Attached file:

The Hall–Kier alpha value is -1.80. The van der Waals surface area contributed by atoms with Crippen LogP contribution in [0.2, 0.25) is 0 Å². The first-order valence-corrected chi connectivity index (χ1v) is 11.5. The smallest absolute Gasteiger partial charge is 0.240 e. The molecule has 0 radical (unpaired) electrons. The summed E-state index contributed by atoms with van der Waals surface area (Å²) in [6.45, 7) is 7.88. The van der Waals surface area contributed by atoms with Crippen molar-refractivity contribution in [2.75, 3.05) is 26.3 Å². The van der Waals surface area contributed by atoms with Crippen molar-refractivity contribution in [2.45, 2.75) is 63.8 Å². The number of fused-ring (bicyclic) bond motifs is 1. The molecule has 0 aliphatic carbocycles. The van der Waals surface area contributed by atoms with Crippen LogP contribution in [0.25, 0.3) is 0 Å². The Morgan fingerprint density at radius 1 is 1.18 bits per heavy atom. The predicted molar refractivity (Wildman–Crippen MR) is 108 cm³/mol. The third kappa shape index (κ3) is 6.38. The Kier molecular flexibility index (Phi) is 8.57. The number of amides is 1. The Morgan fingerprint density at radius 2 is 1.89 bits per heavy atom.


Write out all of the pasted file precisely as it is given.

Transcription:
The Hall–Kier alpha value is -1.80. The van der Waals surface area contributed by atoms with Crippen LogP contribution in [0.2, 0.25) is 0 Å². The first-order valence-corrected chi connectivity index (χ1v) is 11.5. The smallest absolute Gasteiger partial charge is 0.240 e. The molecule has 0 radical (unpaired) electrons. The summed E-state index contributed by atoms with van der Waals surface area (Å²) in [6.45, 7) is 7.88. The van der Waals surface area contributed by atoms with Crippen molar-refractivity contribution in [2.75, 3.05) is 26.3 Å². The van der Waals surface area contributed by atoms with Crippen molar-refractivity contribution in [2.45, 2.75) is 63.8 Å². The number of fused-ring (bicyclic) bond motifs is 1. The molecule has 0 aliphatic carbocycles. The van der Waals surface area contributed by atoms with Crippen LogP contribution in [0.25, 0.3) is 0 Å². The Morgan fingerprint density at radius 1 is 1.18 bits per heavy atom. The predicted molar refractivity (Wildman–Crippen MR) is 108 cm³/mol. The third kappa shape index (κ3) is 6.38. The Kier molecular flexibility index (Phi) is 8.57. The number of amides is 1. The Morgan fingerprint density at radius 2 is 1.89 bits per heavy atom.